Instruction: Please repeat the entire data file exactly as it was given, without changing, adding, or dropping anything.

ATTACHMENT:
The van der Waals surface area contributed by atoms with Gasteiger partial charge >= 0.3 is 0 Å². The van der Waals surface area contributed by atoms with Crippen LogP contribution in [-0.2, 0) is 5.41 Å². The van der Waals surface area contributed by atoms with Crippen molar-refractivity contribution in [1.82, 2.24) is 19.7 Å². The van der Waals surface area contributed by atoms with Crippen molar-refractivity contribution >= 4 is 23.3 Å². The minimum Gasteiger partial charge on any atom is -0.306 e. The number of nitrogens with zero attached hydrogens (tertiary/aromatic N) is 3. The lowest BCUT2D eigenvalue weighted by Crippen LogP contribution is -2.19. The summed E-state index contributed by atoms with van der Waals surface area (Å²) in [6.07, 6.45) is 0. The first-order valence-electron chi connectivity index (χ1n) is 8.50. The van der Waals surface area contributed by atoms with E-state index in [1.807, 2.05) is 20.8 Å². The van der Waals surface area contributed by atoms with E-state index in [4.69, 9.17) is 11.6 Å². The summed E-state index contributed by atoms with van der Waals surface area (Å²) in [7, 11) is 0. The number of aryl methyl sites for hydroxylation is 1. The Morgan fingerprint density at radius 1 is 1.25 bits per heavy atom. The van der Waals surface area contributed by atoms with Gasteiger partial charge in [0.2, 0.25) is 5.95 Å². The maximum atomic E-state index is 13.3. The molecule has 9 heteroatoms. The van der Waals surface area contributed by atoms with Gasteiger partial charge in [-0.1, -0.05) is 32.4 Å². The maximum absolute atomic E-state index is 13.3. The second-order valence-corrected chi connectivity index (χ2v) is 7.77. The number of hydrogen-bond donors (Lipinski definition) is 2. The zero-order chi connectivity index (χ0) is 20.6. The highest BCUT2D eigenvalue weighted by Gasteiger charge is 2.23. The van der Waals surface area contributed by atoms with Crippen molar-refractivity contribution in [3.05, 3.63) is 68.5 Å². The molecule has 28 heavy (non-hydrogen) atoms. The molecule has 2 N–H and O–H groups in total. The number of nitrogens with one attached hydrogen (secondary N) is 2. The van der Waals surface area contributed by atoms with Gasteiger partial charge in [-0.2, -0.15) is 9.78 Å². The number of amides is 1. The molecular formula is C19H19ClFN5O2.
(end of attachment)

The van der Waals surface area contributed by atoms with Gasteiger partial charge >= 0.3 is 0 Å². The van der Waals surface area contributed by atoms with Crippen LogP contribution in [-0.2, 0) is 5.41 Å². The van der Waals surface area contributed by atoms with Crippen molar-refractivity contribution in [1.82, 2.24) is 19.7 Å². The van der Waals surface area contributed by atoms with Crippen molar-refractivity contribution >= 4 is 23.3 Å². The minimum Gasteiger partial charge on any atom is -0.306 e. The number of nitrogens with zero attached hydrogens (tertiary/aromatic N) is 3. The lowest BCUT2D eigenvalue weighted by Crippen LogP contribution is -2.19. The summed E-state index contributed by atoms with van der Waals surface area (Å²) in [6.07, 6.45) is 0. The first-order valence-electron chi connectivity index (χ1n) is 8.50. The van der Waals surface area contributed by atoms with E-state index in [1.807, 2.05) is 20.8 Å². The van der Waals surface area contributed by atoms with E-state index in [4.69, 9.17) is 11.6 Å². The summed E-state index contributed by atoms with van der Waals surface area (Å²) in [7, 11) is 0. The number of aryl methyl sites for hydroxylation is 1. The Morgan fingerprint density at radius 1 is 1.25 bits per heavy atom. The van der Waals surface area contributed by atoms with Gasteiger partial charge in [0.2, 0.25) is 5.95 Å². The maximum atomic E-state index is 13.3. The molecule has 9 heteroatoms. The van der Waals surface area contributed by atoms with Gasteiger partial charge in [-0.1, -0.05) is 32.4 Å². The maximum absolute atomic E-state index is 13.3. The second-order valence-corrected chi connectivity index (χ2v) is 7.77. The number of hydrogen-bond donors (Lipinski definition) is 2. The zero-order chi connectivity index (χ0) is 20.6. The highest BCUT2D eigenvalue weighted by Gasteiger charge is 2.23. The van der Waals surface area contributed by atoms with Crippen molar-refractivity contribution in [3.05, 3.63) is 68.5 Å². The molecule has 28 heavy (non-hydrogen) atoms. The molecule has 2 N–H and O–H groups in total. The number of nitrogens with one attached hydrogen (secondary N) is 2. The van der Waals surface area contributed by atoms with Gasteiger partial charge in [-0.2, -0.15) is 9.78 Å². The number of amides is 1. The molecular formula is C19H19ClFN5O2.